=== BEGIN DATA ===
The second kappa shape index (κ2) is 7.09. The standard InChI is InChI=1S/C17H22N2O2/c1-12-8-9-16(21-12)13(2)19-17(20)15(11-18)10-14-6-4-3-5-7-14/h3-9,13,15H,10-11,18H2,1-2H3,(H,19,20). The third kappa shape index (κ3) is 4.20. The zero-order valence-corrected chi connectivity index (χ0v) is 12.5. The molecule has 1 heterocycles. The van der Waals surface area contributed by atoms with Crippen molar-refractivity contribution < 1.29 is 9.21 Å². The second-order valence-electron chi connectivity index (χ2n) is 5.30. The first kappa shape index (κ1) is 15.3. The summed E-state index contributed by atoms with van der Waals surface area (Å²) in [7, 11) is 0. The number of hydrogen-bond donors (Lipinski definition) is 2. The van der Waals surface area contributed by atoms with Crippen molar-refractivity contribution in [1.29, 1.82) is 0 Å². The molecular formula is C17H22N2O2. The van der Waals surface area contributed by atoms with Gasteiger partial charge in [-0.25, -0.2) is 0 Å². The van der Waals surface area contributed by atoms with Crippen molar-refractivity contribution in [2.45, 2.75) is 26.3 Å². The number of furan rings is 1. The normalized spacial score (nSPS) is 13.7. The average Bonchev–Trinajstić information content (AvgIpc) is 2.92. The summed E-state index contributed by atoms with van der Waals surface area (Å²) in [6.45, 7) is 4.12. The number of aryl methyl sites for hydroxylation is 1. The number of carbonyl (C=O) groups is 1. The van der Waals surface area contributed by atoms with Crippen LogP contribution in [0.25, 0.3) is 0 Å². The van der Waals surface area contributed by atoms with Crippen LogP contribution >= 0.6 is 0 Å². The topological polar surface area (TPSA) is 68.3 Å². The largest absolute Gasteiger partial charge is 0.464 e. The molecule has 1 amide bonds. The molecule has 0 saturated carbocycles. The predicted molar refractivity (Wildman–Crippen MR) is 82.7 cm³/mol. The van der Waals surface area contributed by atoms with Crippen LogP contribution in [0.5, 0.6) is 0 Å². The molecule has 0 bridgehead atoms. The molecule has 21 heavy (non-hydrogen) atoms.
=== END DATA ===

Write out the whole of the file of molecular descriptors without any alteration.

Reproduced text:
The second kappa shape index (κ2) is 7.09. The standard InChI is InChI=1S/C17H22N2O2/c1-12-8-9-16(21-12)13(2)19-17(20)15(11-18)10-14-6-4-3-5-7-14/h3-9,13,15H,10-11,18H2,1-2H3,(H,19,20). The third kappa shape index (κ3) is 4.20. The zero-order valence-corrected chi connectivity index (χ0v) is 12.5. The molecule has 1 heterocycles. The van der Waals surface area contributed by atoms with Crippen molar-refractivity contribution < 1.29 is 9.21 Å². The second-order valence-electron chi connectivity index (χ2n) is 5.30. The first kappa shape index (κ1) is 15.3. The summed E-state index contributed by atoms with van der Waals surface area (Å²) in [7, 11) is 0. The number of hydrogen-bond donors (Lipinski definition) is 2. The van der Waals surface area contributed by atoms with Crippen molar-refractivity contribution in [1.29, 1.82) is 0 Å². The molecular formula is C17H22N2O2. The van der Waals surface area contributed by atoms with Gasteiger partial charge in [-0.25, -0.2) is 0 Å². The van der Waals surface area contributed by atoms with Crippen molar-refractivity contribution in [2.45, 2.75) is 26.3 Å². The number of furan rings is 1. The normalized spacial score (nSPS) is 13.7. The average Bonchev–Trinajstić information content (AvgIpc) is 2.92. The summed E-state index contributed by atoms with van der Waals surface area (Å²) in [6.45, 7) is 4.12. The number of aryl methyl sites for hydroxylation is 1. The number of carbonyl (C=O) groups is 1. The van der Waals surface area contributed by atoms with Crippen LogP contribution in [0.25, 0.3) is 0 Å². The van der Waals surface area contributed by atoms with Crippen LogP contribution >= 0.6 is 0 Å². The topological polar surface area (TPSA) is 68.3 Å². The largest absolute Gasteiger partial charge is 0.464 e. The molecule has 1 amide bonds. The molecule has 0 saturated carbocycles. The predicted molar refractivity (Wildman–Crippen MR) is 82.7 cm³/mol. The van der Waals surface area contributed by atoms with Crippen LogP contribution in [0.5, 0.6) is 0 Å². The molecule has 0 bridgehead atoms. The molecule has 21 heavy (non-hydrogen) atoms.